the forcible (hopefully involuntary) emptying of stomach contents through the mouth. It goes by many names: vomit, throw up, upchuck, gut soup, ralphing, and barf. We prefer “throwing up”, but I wonder where that term originated.
Anyway, night before last was the the throwing-up-on-the-sheets night here at the Hamilton house. And yes, I'm actually blogging about it. We are just the kind to laugh about the situation even while we're in it. So enjoy with us a tale of puke!
My dear 17 month old Samuel threw up in his crib twice on Monday night. Considering incubation time, we figured he must have caught something from someone at the Saturday night or Sunday morning service of our church.
I became very diligent to make sure the others knew of the potential for virus germs . . . which meant only mom could tend to Samuel and there would be much hand washing.
We were not successful.
Wednesday came . . . a normal homeschooling day for us. Robert was gone all day and I fixed enchiladas for dinner with frozen blueberries that we had picked at the Berry Patch a few months ago for dessert. Bed time came and all was well. But then, at about 9:30 pm, our 6 year old, Katherine, threw up. We missed the whole thing, and upon observation of ground zero, it had been no small event. She came downstairs looking terribly. So came the bath and Robert went upstairs to survey the damage. Did I mention blueberries? The sheets, the light colored carpet and the pink princess rug were quite decorative. When I got Katherine squared away, Robert and I began scrubbing . . . lights on, 3 year old sister asleep in the top bunk, and the careful used of chemicals, wet wipes and rubber gloves. Katherine watched Rikki Tikki Tavi and then Pollyanna until she had finished all she needed to do with the bowl in front of her and was ready to return to a fresh, clean bed.
At 12:30 a.m., our 3 year old, Elizabeth, threw up. Blueberries and enchiladas in the top bunk sheets of the girls room. Robert had gone to bed and I really wanted to let him sleep. I bathed Elizabeth and set her up downstairs with a Little Mermaid movie and a bowl. As I was cleaning the top bunk I heard the sound of her throwing up downstairs. A sleepy 3 year old doesn't always ring the container intended for the collection of gut soup. Sweet, miserable little Elizabeth nailed the couch, her pajamas, and the quilt she was using for a cover. Did I mention blueberries? (This time, amazingly enough, there was not throw up in her hair. I've added this detail for the amusement of all mothers out there who might wonder, as I do, how every child who gets sick to their stomach, no matter the age, gets it in their hair.) Rousing Robert at this point was inevitable. Elizabeth could not be left alone. Of all our children throwing up that night, Elizabeth really had the worst of it . . . eight episodes of vomiting accompanied by painful stomach cramps. After getting the bed changed, Robert was able to attempt more sleep. Three hours from the time of her first throw up, our exhausted three year old was asleep. I carried her up to her bed and was able to go to bed myself a little after 3:00.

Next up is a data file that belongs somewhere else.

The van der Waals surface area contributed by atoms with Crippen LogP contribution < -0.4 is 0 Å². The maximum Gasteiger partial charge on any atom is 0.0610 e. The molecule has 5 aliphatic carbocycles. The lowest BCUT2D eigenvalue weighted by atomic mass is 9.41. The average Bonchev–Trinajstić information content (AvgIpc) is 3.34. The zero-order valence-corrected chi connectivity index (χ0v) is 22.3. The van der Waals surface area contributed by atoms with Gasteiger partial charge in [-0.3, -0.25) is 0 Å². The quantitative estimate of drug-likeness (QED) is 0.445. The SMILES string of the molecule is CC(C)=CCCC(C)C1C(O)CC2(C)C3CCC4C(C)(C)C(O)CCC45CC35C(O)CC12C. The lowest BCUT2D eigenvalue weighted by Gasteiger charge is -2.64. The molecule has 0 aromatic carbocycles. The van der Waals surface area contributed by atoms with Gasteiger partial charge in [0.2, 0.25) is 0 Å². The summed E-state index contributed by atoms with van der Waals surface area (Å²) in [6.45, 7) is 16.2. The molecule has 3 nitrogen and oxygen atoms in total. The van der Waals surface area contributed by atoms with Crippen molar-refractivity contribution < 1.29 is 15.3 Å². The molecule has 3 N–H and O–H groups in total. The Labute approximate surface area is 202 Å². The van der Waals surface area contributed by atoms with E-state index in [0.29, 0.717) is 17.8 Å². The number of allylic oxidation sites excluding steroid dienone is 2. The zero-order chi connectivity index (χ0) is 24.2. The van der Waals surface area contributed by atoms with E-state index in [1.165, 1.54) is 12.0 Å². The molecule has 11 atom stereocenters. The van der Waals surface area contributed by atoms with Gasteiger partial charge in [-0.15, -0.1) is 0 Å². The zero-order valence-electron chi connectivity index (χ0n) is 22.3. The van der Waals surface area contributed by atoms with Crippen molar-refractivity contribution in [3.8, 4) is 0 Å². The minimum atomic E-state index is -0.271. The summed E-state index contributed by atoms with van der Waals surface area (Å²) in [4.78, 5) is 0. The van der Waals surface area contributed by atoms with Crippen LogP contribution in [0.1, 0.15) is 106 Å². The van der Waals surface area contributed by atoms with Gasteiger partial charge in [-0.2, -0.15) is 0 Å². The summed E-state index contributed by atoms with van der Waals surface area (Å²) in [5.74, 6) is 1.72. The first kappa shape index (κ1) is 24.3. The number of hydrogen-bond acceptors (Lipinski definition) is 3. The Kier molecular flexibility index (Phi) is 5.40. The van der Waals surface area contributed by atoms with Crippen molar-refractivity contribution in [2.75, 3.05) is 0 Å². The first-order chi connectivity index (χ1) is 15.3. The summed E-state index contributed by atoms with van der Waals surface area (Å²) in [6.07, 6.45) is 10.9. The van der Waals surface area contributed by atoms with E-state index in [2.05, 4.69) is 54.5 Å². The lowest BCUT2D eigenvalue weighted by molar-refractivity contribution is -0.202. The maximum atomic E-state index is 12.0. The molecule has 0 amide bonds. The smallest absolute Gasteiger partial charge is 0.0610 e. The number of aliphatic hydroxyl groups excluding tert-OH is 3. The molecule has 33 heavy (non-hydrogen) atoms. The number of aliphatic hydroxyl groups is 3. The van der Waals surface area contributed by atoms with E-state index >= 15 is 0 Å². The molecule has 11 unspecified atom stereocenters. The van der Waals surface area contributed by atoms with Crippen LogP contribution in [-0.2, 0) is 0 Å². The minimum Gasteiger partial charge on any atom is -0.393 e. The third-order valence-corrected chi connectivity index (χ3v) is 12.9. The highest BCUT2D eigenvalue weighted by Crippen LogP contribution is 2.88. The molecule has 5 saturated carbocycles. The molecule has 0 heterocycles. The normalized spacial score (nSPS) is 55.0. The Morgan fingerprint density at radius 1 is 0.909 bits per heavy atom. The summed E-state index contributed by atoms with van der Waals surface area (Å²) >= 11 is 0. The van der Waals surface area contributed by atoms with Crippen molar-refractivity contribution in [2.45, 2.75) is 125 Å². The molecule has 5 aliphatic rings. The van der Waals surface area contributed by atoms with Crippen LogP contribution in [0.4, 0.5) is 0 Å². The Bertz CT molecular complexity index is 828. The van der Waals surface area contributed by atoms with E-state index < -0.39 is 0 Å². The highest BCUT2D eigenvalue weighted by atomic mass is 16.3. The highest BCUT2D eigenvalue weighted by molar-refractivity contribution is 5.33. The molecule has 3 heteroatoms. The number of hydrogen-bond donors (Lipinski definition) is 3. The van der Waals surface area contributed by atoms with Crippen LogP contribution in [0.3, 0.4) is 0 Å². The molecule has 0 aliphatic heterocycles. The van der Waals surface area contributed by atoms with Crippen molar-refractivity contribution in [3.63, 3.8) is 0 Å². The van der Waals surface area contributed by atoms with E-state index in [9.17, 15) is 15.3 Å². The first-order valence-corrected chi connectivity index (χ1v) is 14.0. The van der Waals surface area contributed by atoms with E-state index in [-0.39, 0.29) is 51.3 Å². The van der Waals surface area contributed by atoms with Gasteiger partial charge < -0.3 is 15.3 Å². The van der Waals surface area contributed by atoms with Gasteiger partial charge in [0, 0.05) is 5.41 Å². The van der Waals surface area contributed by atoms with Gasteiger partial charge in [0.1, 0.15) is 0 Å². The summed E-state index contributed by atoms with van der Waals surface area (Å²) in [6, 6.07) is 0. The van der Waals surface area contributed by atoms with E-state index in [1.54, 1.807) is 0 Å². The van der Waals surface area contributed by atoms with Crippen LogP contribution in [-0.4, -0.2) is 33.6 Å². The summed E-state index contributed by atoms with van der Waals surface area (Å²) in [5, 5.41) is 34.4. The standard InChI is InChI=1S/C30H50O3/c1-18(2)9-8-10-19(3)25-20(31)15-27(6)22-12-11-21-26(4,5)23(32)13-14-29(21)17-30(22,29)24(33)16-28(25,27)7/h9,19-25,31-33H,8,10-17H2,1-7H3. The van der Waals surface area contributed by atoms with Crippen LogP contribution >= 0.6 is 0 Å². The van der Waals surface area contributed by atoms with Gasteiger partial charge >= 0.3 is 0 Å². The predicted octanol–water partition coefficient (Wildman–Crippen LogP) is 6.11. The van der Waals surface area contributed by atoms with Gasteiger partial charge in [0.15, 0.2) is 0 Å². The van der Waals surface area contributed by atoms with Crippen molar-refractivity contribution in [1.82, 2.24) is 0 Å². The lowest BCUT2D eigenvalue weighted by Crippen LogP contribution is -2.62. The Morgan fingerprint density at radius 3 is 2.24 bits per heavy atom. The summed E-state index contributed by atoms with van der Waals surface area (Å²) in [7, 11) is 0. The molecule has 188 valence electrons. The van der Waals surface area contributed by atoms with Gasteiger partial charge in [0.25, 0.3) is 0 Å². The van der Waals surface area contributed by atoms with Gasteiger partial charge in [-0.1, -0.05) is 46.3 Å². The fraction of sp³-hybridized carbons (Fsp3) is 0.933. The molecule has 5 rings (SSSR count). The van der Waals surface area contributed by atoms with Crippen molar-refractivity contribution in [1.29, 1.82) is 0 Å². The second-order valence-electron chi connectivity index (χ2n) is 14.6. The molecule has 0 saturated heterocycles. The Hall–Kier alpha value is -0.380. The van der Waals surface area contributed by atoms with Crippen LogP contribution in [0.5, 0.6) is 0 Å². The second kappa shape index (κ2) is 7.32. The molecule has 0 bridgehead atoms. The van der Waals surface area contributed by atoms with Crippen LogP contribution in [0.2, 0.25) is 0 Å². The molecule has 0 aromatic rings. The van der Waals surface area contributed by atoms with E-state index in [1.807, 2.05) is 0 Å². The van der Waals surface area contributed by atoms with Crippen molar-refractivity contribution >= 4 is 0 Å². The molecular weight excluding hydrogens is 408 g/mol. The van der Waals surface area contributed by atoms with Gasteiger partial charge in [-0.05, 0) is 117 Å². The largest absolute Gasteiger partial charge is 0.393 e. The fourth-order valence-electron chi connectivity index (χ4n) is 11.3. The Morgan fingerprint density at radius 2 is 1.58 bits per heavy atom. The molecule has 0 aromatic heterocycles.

At 4:00 we were both awakened by the terrified shrills of our 5 year old Joseph. He had thrown up in his bed, and on the carpet of his room. Did I mention blueberries? I carried him downstairs and began bath downstairs while Robert tended the upstairs mess. Once all was good with him and his room, Robert attempted sleep once again. I sat up with Joseph the rest of the “night”.
On Thursday there was no school. We declared it a family sick day. Temperatures, vomiting and stomach cramps filled the day. Surprisingly, it was really a good day for our family. We did a lot of sitting around, resting, enjoying each others company and watching a lot of movies. Here's some pictures of kids not feeling too good:
As for the mystery of how the germ spread to the others, here's the culprit:
We have discovered that anytime anyone gets water out of the water dispenser, Samuel comes by and sucks the residual water from the dispensers, thus explaining how the other three all got sick at the same time.